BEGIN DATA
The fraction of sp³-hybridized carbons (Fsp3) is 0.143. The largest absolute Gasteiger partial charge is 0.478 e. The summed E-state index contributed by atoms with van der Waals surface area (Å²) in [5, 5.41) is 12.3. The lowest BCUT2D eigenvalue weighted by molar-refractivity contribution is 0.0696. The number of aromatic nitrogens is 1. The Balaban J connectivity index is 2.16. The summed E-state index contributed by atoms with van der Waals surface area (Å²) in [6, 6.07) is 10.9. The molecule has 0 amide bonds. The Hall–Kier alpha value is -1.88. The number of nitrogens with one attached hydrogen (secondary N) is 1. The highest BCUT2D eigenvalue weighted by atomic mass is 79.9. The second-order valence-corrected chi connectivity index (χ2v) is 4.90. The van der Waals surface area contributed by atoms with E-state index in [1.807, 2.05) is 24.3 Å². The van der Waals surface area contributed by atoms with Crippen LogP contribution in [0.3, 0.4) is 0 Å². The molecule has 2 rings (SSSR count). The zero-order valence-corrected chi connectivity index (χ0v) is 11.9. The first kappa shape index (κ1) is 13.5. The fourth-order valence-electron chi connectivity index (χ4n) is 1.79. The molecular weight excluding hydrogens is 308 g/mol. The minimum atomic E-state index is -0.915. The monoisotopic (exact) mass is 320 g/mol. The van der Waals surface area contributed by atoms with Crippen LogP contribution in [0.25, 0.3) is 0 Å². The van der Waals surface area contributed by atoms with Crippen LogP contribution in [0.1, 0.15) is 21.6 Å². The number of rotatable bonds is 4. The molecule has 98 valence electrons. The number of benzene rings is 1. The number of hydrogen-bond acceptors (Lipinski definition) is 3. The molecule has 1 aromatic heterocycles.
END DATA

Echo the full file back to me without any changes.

The fraction of sp³-hybridized carbons (Fsp3) is 0.143. The largest absolute Gasteiger partial charge is 0.478 e. The summed E-state index contributed by atoms with van der Waals surface area (Å²) in [5, 5.41) is 12.3. The lowest BCUT2D eigenvalue weighted by molar-refractivity contribution is 0.0696. The number of aromatic nitrogens is 1. The Balaban J connectivity index is 2.16. The summed E-state index contributed by atoms with van der Waals surface area (Å²) in [6, 6.07) is 10.9. The molecule has 0 amide bonds. The Hall–Kier alpha value is -1.88. The number of nitrogens with one attached hydrogen (secondary N) is 1. The highest BCUT2D eigenvalue weighted by atomic mass is 79.9. The second-order valence-corrected chi connectivity index (χ2v) is 4.90. The van der Waals surface area contributed by atoms with E-state index in [1.807, 2.05) is 24.3 Å². The van der Waals surface area contributed by atoms with Crippen LogP contribution in [0.3, 0.4) is 0 Å². The molecule has 2 rings (SSSR count). The zero-order valence-corrected chi connectivity index (χ0v) is 11.9. The first kappa shape index (κ1) is 13.5. The fourth-order valence-electron chi connectivity index (χ4n) is 1.79. The molecular weight excluding hydrogens is 308 g/mol. The minimum atomic E-state index is -0.915. The monoisotopic (exact) mass is 320 g/mol. The van der Waals surface area contributed by atoms with Crippen LogP contribution in [0.25, 0.3) is 0 Å². The van der Waals surface area contributed by atoms with Crippen LogP contribution in [0.1, 0.15) is 21.6 Å². The number of rotatable bonds is 4. The molecule has 98 valence electrons. The number of benzene rings is 1. The number of hydrogen-bond acceptors (Lipinski definition) is 3. The molecule has 1 aromatic heterocycles.